Partners can influence changes in health of “best friend” by sharing time with him in sports or other activities. Men tend to be more comfortable with intimacy in action rather than expression of feelings. Consider participating with him in his favorite sport, which may be aerobic exercise or martial arts. Men appreciate this sharing .It just might open his psyche to listen to and participate in your activities and in your advice. Also, partners can set the example of a more wellness oriented life style by pursuing such endeavors as healthy eating, yoga, t’ai chi, and pilates. He may be inspired by your increased vigor and vitality.
To communicate feelings and ideas to another through words that effect positive health changes is vital. One of the best ways to accomplish this is by communicating “I feel” expressions rather than “You are” criticisms. See Ornish, Dean, M.D, “Pathways to Love and Intimacy” LOVE AND SURVIVAL (Harper-Collins: N.Y., N.Y.) pages 97-151. To illustrate this strategy, I will summarize a simple vignette from this book (pages 114-117) about Ted and Alice. Ted was rushed to a hospital because of a heart attack. He had insisted on cooking for seventy-five people in excessive heat every night during a vacation trip. In the hospital his wife Alice tells him he was stupid- he should have thought more about what he did to put them in this predicament. Ted becomes defensive. He insisted he did nothing that unusual. What Alice said made him angry, humiliated, and defiant. Motivation for Ted to change his attitude and habits would have resulted if Alice had said: “Ted, I worry about your not taking care of yourself. You know how much I love you. If you die, I will miss you so much!” Taking this softer “I feel” approach evoked an entirely different reaction. He was moved to listen to Alice. His attitude changed to taking better of himself. He became interested in steps to prevent illness rather than waiting for the roof to cave in.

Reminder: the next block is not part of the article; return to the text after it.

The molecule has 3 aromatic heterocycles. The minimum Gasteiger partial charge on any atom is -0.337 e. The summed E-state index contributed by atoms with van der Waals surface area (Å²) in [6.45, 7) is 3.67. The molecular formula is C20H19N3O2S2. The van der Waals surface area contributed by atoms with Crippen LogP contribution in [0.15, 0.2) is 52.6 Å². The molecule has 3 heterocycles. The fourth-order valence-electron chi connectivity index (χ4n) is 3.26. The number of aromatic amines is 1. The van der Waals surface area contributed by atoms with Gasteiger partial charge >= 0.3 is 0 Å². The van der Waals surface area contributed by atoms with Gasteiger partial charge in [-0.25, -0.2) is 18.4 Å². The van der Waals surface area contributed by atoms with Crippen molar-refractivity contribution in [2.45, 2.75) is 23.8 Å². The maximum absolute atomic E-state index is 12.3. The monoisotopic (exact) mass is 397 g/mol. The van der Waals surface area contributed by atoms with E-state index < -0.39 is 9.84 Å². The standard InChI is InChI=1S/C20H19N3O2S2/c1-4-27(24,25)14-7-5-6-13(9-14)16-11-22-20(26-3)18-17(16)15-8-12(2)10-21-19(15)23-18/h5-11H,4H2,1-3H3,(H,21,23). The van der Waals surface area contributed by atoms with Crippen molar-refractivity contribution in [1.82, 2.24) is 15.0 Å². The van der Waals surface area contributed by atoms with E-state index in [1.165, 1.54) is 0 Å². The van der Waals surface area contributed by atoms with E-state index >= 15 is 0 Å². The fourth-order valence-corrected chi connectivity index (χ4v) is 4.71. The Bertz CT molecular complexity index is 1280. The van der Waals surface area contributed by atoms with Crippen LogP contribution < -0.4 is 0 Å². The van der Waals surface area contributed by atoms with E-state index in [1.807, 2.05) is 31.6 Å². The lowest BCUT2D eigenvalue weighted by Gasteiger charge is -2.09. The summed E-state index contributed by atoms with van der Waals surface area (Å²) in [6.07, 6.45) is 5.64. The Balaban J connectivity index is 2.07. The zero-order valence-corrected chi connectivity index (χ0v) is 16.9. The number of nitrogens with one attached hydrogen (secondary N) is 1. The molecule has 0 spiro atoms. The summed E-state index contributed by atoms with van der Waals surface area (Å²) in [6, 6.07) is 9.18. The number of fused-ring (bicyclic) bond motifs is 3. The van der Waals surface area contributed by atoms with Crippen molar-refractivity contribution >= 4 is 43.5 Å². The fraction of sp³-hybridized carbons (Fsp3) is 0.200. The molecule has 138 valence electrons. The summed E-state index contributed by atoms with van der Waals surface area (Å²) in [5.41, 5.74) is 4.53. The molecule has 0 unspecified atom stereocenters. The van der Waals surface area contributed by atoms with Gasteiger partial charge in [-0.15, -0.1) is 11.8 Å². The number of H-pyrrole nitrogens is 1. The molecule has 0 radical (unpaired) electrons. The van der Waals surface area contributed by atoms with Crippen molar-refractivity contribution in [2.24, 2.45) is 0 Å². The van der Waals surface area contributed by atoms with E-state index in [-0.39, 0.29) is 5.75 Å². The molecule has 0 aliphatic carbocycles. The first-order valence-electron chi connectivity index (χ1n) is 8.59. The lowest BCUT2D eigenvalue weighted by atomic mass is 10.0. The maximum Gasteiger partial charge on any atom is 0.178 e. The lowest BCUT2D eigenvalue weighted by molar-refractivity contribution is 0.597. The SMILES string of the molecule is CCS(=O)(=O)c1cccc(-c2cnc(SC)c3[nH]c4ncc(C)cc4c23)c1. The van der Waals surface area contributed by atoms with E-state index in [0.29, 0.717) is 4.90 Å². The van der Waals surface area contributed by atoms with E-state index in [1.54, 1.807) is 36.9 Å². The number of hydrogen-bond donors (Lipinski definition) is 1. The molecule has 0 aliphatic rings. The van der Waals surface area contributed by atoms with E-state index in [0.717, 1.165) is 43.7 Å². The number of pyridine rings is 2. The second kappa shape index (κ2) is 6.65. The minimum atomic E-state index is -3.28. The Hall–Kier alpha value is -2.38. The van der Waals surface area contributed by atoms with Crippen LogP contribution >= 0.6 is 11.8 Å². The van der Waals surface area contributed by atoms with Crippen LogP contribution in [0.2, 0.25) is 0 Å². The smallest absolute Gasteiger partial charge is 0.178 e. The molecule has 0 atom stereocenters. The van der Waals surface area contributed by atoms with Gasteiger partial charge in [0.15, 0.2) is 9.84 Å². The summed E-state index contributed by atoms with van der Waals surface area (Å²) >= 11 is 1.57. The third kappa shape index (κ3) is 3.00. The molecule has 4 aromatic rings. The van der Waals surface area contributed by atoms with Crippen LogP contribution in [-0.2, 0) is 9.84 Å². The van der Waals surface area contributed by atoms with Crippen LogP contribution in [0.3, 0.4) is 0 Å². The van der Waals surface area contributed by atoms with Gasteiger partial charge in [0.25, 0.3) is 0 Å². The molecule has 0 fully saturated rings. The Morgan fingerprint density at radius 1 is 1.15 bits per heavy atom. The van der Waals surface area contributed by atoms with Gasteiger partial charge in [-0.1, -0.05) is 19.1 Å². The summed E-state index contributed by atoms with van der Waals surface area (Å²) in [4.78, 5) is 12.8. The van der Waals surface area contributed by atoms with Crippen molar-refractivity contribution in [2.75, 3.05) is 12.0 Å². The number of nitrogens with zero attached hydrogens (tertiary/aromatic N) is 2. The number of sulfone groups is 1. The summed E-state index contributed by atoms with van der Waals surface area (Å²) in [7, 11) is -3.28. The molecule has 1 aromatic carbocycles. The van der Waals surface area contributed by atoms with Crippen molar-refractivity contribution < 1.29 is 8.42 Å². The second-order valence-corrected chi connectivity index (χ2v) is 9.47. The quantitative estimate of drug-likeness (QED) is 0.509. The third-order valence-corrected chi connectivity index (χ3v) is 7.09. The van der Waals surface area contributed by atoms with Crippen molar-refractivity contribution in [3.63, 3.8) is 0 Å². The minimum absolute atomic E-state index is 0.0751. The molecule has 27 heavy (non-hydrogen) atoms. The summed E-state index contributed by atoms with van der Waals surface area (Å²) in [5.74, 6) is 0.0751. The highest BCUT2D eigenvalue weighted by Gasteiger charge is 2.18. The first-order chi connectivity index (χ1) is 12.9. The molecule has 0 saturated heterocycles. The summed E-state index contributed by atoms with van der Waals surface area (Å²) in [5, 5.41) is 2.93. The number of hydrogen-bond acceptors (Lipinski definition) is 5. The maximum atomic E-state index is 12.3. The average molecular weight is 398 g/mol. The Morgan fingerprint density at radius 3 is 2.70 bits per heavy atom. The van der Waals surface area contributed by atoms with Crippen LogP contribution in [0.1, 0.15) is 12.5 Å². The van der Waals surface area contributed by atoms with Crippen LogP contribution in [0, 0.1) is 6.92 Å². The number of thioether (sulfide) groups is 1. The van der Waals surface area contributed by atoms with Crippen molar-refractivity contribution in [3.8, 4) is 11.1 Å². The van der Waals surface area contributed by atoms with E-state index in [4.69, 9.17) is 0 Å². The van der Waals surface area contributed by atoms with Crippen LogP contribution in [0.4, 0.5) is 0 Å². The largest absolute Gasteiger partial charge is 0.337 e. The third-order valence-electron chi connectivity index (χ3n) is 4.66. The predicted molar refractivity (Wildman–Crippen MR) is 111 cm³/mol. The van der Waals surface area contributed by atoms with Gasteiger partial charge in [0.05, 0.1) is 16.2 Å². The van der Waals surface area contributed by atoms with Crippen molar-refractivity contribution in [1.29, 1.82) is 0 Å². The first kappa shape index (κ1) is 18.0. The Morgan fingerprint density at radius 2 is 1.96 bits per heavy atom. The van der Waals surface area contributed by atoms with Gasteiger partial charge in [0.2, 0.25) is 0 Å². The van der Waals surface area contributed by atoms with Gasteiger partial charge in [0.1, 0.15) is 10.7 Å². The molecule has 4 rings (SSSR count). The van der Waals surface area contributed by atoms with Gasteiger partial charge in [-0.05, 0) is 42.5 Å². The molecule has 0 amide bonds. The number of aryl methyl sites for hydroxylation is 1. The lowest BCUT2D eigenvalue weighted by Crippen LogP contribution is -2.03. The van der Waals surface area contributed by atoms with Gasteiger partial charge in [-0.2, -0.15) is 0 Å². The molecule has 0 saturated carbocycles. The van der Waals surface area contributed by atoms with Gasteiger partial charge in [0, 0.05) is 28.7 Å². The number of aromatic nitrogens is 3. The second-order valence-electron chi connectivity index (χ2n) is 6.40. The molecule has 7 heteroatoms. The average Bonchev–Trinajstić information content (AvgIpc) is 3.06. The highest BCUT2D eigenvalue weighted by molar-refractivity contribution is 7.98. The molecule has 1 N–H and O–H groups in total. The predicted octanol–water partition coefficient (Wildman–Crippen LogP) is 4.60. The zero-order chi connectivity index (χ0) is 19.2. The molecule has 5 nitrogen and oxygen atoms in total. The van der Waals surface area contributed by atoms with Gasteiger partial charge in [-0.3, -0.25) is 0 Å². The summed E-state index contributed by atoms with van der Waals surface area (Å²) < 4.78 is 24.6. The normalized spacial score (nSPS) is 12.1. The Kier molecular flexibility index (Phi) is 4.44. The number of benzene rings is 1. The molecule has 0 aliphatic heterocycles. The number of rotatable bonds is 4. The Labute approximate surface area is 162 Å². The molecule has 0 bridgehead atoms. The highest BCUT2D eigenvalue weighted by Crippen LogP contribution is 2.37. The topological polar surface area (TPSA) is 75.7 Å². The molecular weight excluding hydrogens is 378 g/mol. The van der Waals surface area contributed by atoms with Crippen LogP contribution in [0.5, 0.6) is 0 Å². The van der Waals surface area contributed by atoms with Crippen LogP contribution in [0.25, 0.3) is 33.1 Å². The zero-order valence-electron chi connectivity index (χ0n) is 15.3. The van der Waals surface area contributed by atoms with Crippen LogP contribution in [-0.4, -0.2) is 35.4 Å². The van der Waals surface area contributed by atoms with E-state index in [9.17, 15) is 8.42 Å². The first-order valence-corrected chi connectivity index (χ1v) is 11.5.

It is difficult but not impossible for men to overcome their resistance to health. Experiences in psychotherapy or men’s groups can help men see the reality of their risky health behavior and to overcome their denial. Partners or good friends can influence men if they have a measure of knowledge of wellness principles, patience, and have good communication skills. They can participate with him in his athletic activities and encourage him to widen his range of activities that promote health and well-being. They can set the example by exhibiting their own positive benefits in body, mind, and spirit derived from their own health enhancing pursuits.